Colombian artist Isabel Restrepo has tackled a variety of projects to promote digital literacy, raise awareness to change public health and safety behavior, and foster civic participation in a number of different youth engagement efforts. Perhaps her best known project was Entránsito, a traveling augmented reality interactive show for teens that was designed to reduce the country’s high mortality from traffic accidents. Sixty presentations were funded by the Medellin’s Secretary of Culture, which ultimately reached more than 5,600 citizens with a message about avoiding cascading problems that lead to accidents that humanized particular victims. To reach students who might have very short attention spans, Restrepo partnered with many collaborators in engineering, theater, and education to make sure that the pedagogy and the didactic tools would be as compelling as the narrative and space. Details about the project in English are available at this website.
Restrepo has also been an advocate for free and open source software since 2007, including GIMP, Blender, and Processing. (For more about one of the founder’s of Processing, see our DML interview here.
In a recent conversation, Restrepo reflected on her work as a digital educator and activist in a region that has been heavily impacted by corruption and crime, but where the most successful digital media and learning projects take advantage of local knowledge.
Restrepo argued that choosing “media and tools” should depend on “the available technologies and the skills of the population that you are serving.” Like many of her fellow Colombian arts educators, she often works in a research university setting where expensive production software is standard, but out in the field, in needy communities, she looks for solutions with free open-source software and avoids finicky high-tech and costly equipment.
Some projects launched by her research group have focused on teachers rather than students. Digital arts educators would like to try to teach teachers to work with technology because many high schools have underutilized computers, and teachers in the visual arts are often not using state-allocated resources, although “the government is trying to provide encouragement to use computers.” It is challenging for teachers to change their basic methodology of teaching, especially when they experience “a fear of losing power in their classes” and when facing students who “ask questions they are not able to answer.” Teachers are often less confident about trying new things, according to Restrepo, so she has often designed the encounter with technology to be one in which the student can take the lead.
Restrepo observed that students are “fascinated with producing their own images” and that their ambitions are often much greater than “chat and Facebook,” particularly when encouraged to create narratives or collaborative projects. She and her fellow digital artists and software experts try to bring whatever “bridges that gap and allows them to work together” both with each other and with adults who might be over 35 or 40. These collectives become almost “like research groups” that move “faster” based on their prior experiences with art and basic concepts provided by the teacher. However, she still sees some generational gaps in that younger people tend to be more open to virtual reality and augmented reality experiences.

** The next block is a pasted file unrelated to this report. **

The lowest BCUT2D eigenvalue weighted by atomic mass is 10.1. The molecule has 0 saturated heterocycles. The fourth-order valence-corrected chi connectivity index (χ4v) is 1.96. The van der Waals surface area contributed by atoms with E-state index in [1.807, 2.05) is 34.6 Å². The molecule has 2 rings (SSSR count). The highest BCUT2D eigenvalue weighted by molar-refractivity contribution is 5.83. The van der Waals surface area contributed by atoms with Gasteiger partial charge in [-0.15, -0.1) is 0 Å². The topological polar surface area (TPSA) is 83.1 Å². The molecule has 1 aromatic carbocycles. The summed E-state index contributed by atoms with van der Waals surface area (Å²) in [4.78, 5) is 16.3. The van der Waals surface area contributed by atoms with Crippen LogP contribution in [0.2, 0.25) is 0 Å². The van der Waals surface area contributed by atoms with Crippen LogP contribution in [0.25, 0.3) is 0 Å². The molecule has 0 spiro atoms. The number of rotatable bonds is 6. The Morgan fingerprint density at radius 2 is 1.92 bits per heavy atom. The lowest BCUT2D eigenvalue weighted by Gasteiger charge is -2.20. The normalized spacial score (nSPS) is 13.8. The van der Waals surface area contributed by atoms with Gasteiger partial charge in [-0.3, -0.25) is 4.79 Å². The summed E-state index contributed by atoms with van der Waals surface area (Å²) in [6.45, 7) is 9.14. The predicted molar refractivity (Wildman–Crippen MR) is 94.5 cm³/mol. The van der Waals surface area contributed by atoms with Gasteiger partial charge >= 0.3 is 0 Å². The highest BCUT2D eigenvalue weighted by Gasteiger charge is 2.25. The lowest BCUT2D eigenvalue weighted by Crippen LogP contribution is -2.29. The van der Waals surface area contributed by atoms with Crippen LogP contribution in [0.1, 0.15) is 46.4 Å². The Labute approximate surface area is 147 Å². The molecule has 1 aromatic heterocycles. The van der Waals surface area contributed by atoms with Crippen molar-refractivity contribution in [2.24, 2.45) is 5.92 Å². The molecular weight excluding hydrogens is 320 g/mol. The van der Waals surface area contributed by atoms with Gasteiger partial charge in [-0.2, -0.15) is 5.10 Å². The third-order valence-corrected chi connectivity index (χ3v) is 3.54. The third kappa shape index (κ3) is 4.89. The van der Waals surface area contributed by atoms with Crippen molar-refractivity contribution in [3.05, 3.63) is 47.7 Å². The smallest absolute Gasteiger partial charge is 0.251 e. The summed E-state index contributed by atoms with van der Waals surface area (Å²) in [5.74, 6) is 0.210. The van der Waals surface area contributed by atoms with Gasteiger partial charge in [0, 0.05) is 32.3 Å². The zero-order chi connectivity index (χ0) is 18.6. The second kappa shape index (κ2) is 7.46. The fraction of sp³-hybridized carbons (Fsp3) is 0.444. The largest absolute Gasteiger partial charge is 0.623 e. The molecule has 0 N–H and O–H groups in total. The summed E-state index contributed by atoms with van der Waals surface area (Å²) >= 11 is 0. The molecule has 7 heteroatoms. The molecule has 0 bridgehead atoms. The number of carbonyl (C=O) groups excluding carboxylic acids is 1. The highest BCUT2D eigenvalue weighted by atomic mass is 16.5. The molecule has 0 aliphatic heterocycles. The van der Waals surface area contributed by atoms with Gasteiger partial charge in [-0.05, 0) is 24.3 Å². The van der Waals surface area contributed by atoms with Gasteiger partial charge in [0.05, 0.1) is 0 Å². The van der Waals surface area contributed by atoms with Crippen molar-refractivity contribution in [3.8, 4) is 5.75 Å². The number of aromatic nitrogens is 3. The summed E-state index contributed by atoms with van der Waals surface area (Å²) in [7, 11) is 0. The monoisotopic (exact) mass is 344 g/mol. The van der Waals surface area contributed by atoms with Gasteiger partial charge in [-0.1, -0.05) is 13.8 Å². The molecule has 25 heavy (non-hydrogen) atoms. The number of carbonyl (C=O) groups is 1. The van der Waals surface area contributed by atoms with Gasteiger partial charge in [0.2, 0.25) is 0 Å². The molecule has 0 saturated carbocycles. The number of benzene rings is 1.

Restrepo’s early work explored themes about family illness, political violence, and personal intimacy that speak to the turbulent history of her country and its continuing socioeconomic inequities, and she continues to work as a practicing artist in a variety of media and platforms. She described herself as “concerned with the trauma of violence from an artistic perspective,” but she also argued that there were “personal ways to heal trauma” by “taking some of those elements to a different community and population.” She described traumatic incidents as “common in the city; everyone has witnessed something of this violence.” Using digital technologies, “we allow people to create their own voices” and “facilitate tools and spaces to create those narratives.”
Often her digital teaching is conducted at the scale of “one-on-one interactions,” which avoids “having humanizing ideas become lost when working with technology.” Learning digital media promotes “the confidence to deal with another person” and to see “examples of people in similar situations and able to overcome their experiences” as they produce images and videos that reflect “the difficult conditions of life – economic problems, interfamily problems – and to provide tools in creating confidence to relate with us and to use the computer as a tool.”
“We ask them to have questions,” she said in explaining her approach to relating with new communities, so that technology is “more like opening a window or giving them a canvas. They know information is around but don’t know information is reachable.”
When asked about the “missionary mentality” of some technological outreach initiatives from more affluent countries, Restrepo argued that it was important to maintain “the balance in how much technology we really need to improve our culture and address local problems.” As she put it, “you don’t need to use technology all the time. Just because I use technology in art or in my teaching doesn’t imply that I always use technology. What people need is really that interaction one-on-one.” Their needs for facilities and resources do not necessarily boil down to “one computer per person,” because there are “so many issues, like violence and learning how to relate to each other.”
Banner image credit: Joz3.69 http://www.flickr.com/photos/joz3/7180250461/in/photostream/